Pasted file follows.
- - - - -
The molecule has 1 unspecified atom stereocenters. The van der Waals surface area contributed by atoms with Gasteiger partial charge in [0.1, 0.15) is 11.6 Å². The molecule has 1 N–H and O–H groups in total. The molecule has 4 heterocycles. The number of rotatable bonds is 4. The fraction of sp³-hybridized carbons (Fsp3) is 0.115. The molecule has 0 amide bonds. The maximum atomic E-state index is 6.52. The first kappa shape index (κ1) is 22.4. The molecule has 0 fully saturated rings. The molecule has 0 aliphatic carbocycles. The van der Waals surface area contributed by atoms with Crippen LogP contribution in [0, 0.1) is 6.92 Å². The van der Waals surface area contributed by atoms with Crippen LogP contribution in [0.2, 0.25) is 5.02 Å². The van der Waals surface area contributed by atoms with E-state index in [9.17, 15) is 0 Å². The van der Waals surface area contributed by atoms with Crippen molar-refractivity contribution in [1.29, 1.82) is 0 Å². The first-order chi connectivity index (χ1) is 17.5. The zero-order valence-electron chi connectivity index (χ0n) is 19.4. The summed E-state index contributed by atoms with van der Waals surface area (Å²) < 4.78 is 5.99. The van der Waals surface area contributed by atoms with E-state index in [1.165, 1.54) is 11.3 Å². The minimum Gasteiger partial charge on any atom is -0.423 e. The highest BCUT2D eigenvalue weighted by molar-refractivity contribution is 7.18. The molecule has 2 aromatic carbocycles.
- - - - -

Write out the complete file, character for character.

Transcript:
The molecule has 1 unspecified atom stereocenters. The van der Waals surface area contributed by atoms with Gasteiger partial charge in [0.1, 0.15) is 11.6 Å². The molecule has 1 N–H and O–H groups in total. The molecule has 4 heterocycles. The number of rotatable bonds is 4. The fraction of sp³-hybridized carbons (Fsp3) is 0.115. The molecule has 0 amide bonds. The maximum atomic E-state index is 6.52. The first kappa shape index (κ1) is 22.4. The molecule has 0 fully saturated rings. The molecule has 0 aliphatic carbocycles. The van der Waals surface area contributed by atoms with Crippen LogP contribution in [0, 0.1) is 6.92 Å². The van der Waals surface area contributed by atoms with Crippen LogP contribution in [0.2, 0.25) is 5.02 Å². The van der Waals surface area contributed by atoms with E-state index in [9.17, 15) is 0 Å². The van der Waals surface area contributed by atoms with Crippen molar-refractivity contribution in [1.29, 1.82) is 0 Å². The first-order chi connectivity index (χ1) is 17.5. The zero-order valence-electron chi connectivity index (χ0n) is 19.4. The summed E-state index contributed by atoms with van der Waals surface area (Å²) < 4.78 is 5.99. The van der Waals surface area contributed by atoms with E-state index in [1.165, 1.54) is 11.3 Å². The minimum Gasteiger partial charge on any atom is -0.423 e. The highest BCUT2D eigenvalue weighted by molar-refractivity contribution is 7.18. The molecule has 2 aromatic carbocycles.